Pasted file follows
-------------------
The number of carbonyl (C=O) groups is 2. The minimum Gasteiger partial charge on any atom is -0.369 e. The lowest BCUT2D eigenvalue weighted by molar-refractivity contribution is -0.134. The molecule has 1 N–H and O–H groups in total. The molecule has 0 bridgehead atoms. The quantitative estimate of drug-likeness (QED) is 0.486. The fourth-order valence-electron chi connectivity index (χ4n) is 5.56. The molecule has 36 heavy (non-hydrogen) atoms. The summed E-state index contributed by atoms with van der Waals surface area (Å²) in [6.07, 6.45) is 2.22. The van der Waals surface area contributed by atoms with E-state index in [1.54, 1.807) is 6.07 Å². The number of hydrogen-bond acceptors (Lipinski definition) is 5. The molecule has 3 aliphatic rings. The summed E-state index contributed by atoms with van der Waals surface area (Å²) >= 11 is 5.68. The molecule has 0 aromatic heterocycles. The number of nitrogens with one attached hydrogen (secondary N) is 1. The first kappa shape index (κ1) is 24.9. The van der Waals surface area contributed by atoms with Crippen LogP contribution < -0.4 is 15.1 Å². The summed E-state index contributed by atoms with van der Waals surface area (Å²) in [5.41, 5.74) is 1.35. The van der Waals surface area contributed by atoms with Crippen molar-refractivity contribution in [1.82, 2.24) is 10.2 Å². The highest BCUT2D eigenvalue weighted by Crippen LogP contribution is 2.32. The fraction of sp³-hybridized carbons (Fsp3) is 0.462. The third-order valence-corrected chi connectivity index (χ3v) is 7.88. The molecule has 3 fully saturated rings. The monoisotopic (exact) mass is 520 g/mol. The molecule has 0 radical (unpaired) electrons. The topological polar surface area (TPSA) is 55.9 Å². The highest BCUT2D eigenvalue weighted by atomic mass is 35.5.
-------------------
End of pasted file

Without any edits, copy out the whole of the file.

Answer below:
The number of carbonyl (C=O) groups is 2. The minimum Gasteiger partial charge on any atom is -0.369 e. The lowest BCUT2D eigenvalue weighted by molar-refractivity contribution is -0.134. The molecule has 1 N–H and O–H groups in total. The molecule has 0 bridgehead atoms. The quantitative estimate of drug-likeness (QED) is 0.486. The fourth-order valence-electron chi connectivity index (χ4n) is 5.56. The molecule has 36 heavy (non-hydrogen) atoms. The summed E-state index contributed by atoms with van der Waals surface area (Å²) in [6.07, 6.45) is 2.22. The van der Waals surface area contributed by atoms with E-state index in [1.54, 1.807) is 6.07 Å². The number of hydrogen-bond acceptors (Lipinski definition) is 5. The molecule has 3 aliphatic rings. The summed E-state index contributed by atoms with van der Waals surface area (Å²) >= 11 is 5.68. The molecule has 0 aromatic heterocycles. The number of nitrogens with one attached hydrogen (secondary N) is 1. The first kappa shape index (κ1) is 24.9. The van der Waals surface area contributed by atoms with Crippen LogP contribution < -0.4 is 15.1 Å². The summed E-state index contributed by atoms with van der Waals surface area (Å²) in [5.41, 5.74) is 1.35. The van der Waals surface area contributed by atoms with Crippen molar-refractivity contribution in [1.82, 2.24) is 10.2 Å². The highest BCUT2D eigenvalue weighted by Crippen LogP contribution is 2.32. The fraction of sp³-hybridized carbons (Fsp3) is 0.462. The third-order valence-corrected chi connectivity index (χ3v) is 7.88. The molecule has 3 fully saturated rings. The monoisotopic (exact) mass is 520 g/mol. The molecule has 0 radical (unpaired) electrons. The topological polar surface area (TPSA) is 55.9 Å². The highest BCUT2D eigenvalue weighted by atomic mass is 35.5.